By Justin Randolph
Pastor, Zion Hill Baptist Church, Sevierville
I am by nature a man of lists. I make a list the night before so the following day will be more productive. Now, there is nothing wrong with this. In fact, it allows me to separate the important from the urgent and eliminate wasted distractions that might keep me from finishing pertinent matters that require my attention. In other words, my list keeps me on track. However, there is a drawback to my list. I have a tendency to ignore or avoid interruptions. These interruptions are sometimes orchestrated by God and involve an unexpected opportunity to make Christ known. While it is not a sin to be busy, it can be sinful to be too busy.
In our Scripture today, Peter and John are making their way to the temple complex for the afternoon prayer time that included animal sacrifices. They could expect a crowd of people in attendance and their desire was to use this as a moment to share their newfound faith in their risen Lord. However, they were interrupted at the gate by the sounds of a beggar asking for alms. No doubt this is not the first time they had entered the temple through the gate called Beautiful and no doubt this man had been there before, but now Peter and John saw him not as an interruption, but as a divine appointment. No longer was he keeping them from something they needed to accomplish, he was the reason they were there. What was the difference?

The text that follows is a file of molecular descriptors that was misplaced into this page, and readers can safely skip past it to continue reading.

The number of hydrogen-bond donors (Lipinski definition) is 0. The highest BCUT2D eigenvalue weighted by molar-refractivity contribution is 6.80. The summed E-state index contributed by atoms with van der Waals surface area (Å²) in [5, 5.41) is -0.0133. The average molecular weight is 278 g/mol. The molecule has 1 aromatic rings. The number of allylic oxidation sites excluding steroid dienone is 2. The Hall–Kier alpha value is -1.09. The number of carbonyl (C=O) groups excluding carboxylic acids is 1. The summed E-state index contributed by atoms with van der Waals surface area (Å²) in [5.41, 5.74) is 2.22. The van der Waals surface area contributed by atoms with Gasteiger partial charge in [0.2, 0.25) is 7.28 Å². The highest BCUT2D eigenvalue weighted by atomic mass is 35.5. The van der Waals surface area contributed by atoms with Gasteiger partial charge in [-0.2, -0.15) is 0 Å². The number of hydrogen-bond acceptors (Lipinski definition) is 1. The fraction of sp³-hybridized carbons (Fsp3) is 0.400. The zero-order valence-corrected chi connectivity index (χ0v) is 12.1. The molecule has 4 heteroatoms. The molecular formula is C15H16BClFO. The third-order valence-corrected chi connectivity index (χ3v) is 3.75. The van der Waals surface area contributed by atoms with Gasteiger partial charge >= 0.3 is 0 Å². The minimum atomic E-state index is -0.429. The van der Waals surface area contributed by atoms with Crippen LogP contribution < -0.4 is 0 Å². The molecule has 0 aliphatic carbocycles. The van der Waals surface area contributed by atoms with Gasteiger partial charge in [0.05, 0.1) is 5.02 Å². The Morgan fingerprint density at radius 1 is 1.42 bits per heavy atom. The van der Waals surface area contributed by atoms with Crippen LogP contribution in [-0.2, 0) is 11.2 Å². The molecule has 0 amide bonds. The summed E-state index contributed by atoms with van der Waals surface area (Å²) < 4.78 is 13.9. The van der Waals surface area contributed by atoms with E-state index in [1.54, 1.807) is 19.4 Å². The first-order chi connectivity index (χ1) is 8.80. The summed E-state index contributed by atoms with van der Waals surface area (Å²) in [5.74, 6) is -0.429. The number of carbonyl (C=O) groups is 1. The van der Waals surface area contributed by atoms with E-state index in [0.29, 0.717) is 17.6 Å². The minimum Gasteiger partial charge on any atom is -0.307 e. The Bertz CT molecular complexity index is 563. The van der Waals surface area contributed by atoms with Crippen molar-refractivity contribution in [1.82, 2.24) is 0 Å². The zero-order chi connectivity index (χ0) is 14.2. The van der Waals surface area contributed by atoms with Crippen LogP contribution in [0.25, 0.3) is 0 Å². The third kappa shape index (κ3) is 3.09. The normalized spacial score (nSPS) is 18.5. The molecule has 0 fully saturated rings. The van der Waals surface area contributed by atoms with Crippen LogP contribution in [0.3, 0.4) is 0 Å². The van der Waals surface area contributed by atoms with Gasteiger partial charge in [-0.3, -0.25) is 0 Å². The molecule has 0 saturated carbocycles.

The difference was the example of Jesus Christ. Jesus taught them to care for the individual and to see people not as interruptions, but as possibilities. So, when Peter looked intently at this man, he saw an opportunity to glorify His Lord. Many times we are guilty of focusing on not only how busy we are, but also on the overwhelming need around us. When we do this, we feel helpless and hopeless. But, while it is true the need is great, our God is greater. Likewise, we are not responsible for meeting every need, just the ones to which He calls us. In this case, Peter knew God had called him to give all he could to this man. It was not what the man was expecting. We can almost feel his initial anguish at Peter’s response of “silver and gold have I none.” But, we can also imagine the joyful response when he realized the gift he did receive was so much greater.
Notice the ripple effect this miracle had on the crowd. This act of kindness and the divine encounter opened the door to the opportunity which Peter and John had initially sought, a platform to proclaim Christ. We must recognize that divine interruptions are there to further our mission and not deter it. This involves trusting the Lord in every circumstance. We must intentionally look around us for these divine encounters. In the flesh, we do not always see them. But, in the Spirit we can not only see them, but take full advantage of them. So, start your week with the excitement of knowing you are living not by fate, but by faith, and believe God will use you to accomplish His eternal plan.